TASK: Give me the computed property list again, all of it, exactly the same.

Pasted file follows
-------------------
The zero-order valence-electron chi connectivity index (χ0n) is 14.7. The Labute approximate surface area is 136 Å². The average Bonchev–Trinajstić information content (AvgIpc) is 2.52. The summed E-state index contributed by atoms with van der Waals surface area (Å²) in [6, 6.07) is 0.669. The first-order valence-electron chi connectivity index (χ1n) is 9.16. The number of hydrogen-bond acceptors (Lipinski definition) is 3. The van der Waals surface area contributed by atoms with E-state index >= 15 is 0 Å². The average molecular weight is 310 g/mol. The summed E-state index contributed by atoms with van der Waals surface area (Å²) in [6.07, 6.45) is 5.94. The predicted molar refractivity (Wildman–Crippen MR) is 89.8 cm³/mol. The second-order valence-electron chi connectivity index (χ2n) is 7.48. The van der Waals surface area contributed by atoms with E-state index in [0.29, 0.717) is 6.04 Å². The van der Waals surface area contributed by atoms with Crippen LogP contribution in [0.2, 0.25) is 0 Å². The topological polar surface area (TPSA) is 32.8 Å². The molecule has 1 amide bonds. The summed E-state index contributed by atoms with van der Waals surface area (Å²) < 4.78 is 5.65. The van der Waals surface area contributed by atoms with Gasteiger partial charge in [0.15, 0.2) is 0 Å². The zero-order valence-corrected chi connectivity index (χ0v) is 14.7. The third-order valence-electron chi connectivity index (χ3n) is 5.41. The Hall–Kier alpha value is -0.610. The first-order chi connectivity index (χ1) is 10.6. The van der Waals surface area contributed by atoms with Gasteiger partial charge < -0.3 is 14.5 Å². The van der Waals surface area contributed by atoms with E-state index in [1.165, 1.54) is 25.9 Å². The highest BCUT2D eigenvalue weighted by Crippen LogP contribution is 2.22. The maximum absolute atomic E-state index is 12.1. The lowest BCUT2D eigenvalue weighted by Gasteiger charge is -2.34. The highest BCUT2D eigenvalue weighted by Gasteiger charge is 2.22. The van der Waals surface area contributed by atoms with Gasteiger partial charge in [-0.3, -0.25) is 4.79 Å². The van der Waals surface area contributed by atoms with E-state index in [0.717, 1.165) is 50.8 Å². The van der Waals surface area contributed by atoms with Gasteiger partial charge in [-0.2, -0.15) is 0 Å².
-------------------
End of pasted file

The zero-order valence-electron chi connectivity index (χ0n) is 14.7. The Labute approximate surface area is 136 Å². The average Bonchev–Trinajstić information content (AvgIpc) is 2.52. The summed E-state index contributed by atoms with van der Waals surface area (Å²) in [6, 6.07) is 0.669. The first-order valence-electron chi connectivity index (χ1n) is 9.16. The number of hydrogen-bond acceptors (Lipinski definition) is 3. The van der Waals surface area contributed by atoms with E-state index >= 15 is 0 Å². The average molecular weight is 310 g/mol. The summed E-state index contributed by atoms with van der Waals surface area (Å²) in [6.07, 6.45) is 5.94. The predicted molar refractivity (Wildman–Crippen MR) is 89.8 cm³/mol. The second-order valence-electron chi connectivity index (χ2n) is 7.48. The van der Waals surface area contributed by atoms with E-state index in [0.29, 0.717) is 6.04 Å². The van der Waals surface area contributed by atoms with Crippen LogP contribution in [0.2, 0.25) is 0 Å². The topological polar surface area (TPSA) is 32.8 Å². The molecule has 1 amide bonds. The summed E-state index contributed by atoms with van der Waals surface area (Å²) < 4.78 is 5.65. The van der Waals surface area contributed by atoms with Gasteiger partial charge in [0.15, 0.2) is 0 Å². The zero-order valence-corrected chi connectivity index (χ0v) is 14.7. The third-order valence-electron chi connectivity index (χ3n) is 5.41. The Hall–Kier alpha value is -0.610. The first-order chi connectivity index (χ1) is 10.6. The van der Waals surface area contributed by atoms with Gasteiger partial charge < -0.3 is 14.5 Å². The van der Waals surface area contributed by atoms with E-state index in [1.165, 1.54) is 25.9 Å². The highest BCUT2D eigenvalue weighted by Crippen LogP contribution is 2.22. The maximum absolute atomic E-state index is 12.1. The lowest BCUT2D eigenvalue weighted by Gasteiger charge is -2.34. The highest BCUT2D eigenvalue weighted by Gasteiger charge is 2.22. The van der Waals surface area contributed by atoms with Gasteiger partial charge in [-0.3, -0.25) is 4.79 Å². The van der Waals surface area contributed by atoms with E-state index in [0.717, 1.165) is 50.8 Å². The van der Waals surface area contributed by atoms with Gasteiger partial charge in [-0.2, -0.15) is 0 Å².